If the men’s singles at the US Open looks likely to be dominated by the usual faces, the women’s event appears much more open. World No1 and defending champion Naomi Osaka hasn’t been at the top of her game since the start of the year, when she claimed her second consecutive grand-slam title by winning the Australian Open. Could a return to the scene of her unexpected but delightful maiden triumph re-energise her?
French Open champion Ash Barty has also been in indifferent form since her maiden grand-slam title. The unassuming Aussie perhaps found it harder to come to terms with her achievement than we appreciated at the time, with all the attendant demands on her time.
And what of Simona Halep, who produced the performance of the year in routing Serena Williams in the Wimbledon final? Those familiar with Halep’s game and her never-say-die attitude cannot have been wholly surprised that she was a bad match-up for the heavy-hitting but slow-moving Williams, but the Romanian’s retrieving was phenomenal and her game plan was executed with a rare brilliance. If it looks like Halep has been enjoying her second grand slam victory rather more than dedicating herself to training over the past few weeks, well, who can blame her?
What of outsiders? Twenty-year-old Sofia Kenin reached the semi-finals of the Premier 5 events in both Toronto and Cincinnati this month, recording victories over Osaka, Barty and Elina Svitolina (twice). It’s hard not to warm to Kenin’s bustling, business-like style, her let’s-get-on-with-it demeanour, even her occasional rather girlish strops. Kenin is now inside the world’s top 20 for the first time, and seems destined to go considerably higher.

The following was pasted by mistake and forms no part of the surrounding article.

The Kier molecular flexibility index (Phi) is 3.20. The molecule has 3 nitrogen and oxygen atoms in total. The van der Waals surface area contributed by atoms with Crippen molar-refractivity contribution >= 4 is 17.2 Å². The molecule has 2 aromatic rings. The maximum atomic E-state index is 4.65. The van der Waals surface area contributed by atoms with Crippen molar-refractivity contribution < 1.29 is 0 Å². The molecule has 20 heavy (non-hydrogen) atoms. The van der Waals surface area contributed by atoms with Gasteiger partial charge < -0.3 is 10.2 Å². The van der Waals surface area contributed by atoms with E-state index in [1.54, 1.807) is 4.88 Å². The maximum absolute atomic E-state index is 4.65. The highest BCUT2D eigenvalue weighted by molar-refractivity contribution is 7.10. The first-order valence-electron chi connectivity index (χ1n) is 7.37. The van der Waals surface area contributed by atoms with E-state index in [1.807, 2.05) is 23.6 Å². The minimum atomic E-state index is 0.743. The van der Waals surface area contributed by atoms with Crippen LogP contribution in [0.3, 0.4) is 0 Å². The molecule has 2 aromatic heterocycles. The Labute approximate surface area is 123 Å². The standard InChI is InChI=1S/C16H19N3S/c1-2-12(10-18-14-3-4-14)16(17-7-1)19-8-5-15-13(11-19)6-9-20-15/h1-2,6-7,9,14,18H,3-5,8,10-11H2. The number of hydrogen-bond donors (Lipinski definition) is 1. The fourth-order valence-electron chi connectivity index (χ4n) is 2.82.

Even more prodigiously talented is the 19-year-old Canadian Bianca Andreescu. Watching Andreescu in the flesh at Indian Wells in March, I was struck by not just her ability but her attitude. Her 6-0, 6-1 beating of two-time grand-slam champion Garbine Muguruza brought frequent gasps of admiration, even disbelief, from the crowd as she mixed power with the deftest of touches. Subsequent three-set wins over Svitolina and Angelique Kerber showed grit as well as genius. A week later, Andreescu pulled out of Miami, and after an abortive attempt to play at Roland Garros, she missed Wimbledon and wasn’t seen again until Toronto.
In Canada, Andreescu again impressed, beating three top-10 players to lift the title. Effectively, then, omitting the five months out with injury, Andreescu has won her past two tournaments, both Prime 5 events. Forget her age and lack of experience, she is a clear and present danger.
And then there’s Serena. Fortunate not to be more heavily sanctioned for her behaviour in last year’s final, the American still searches for that record-equalling 24th Grand Slam. With three final defeats since her last title, could the chance be slipping away? The new generation of players are not afraid of her in the same way that so many of her contemporaries were…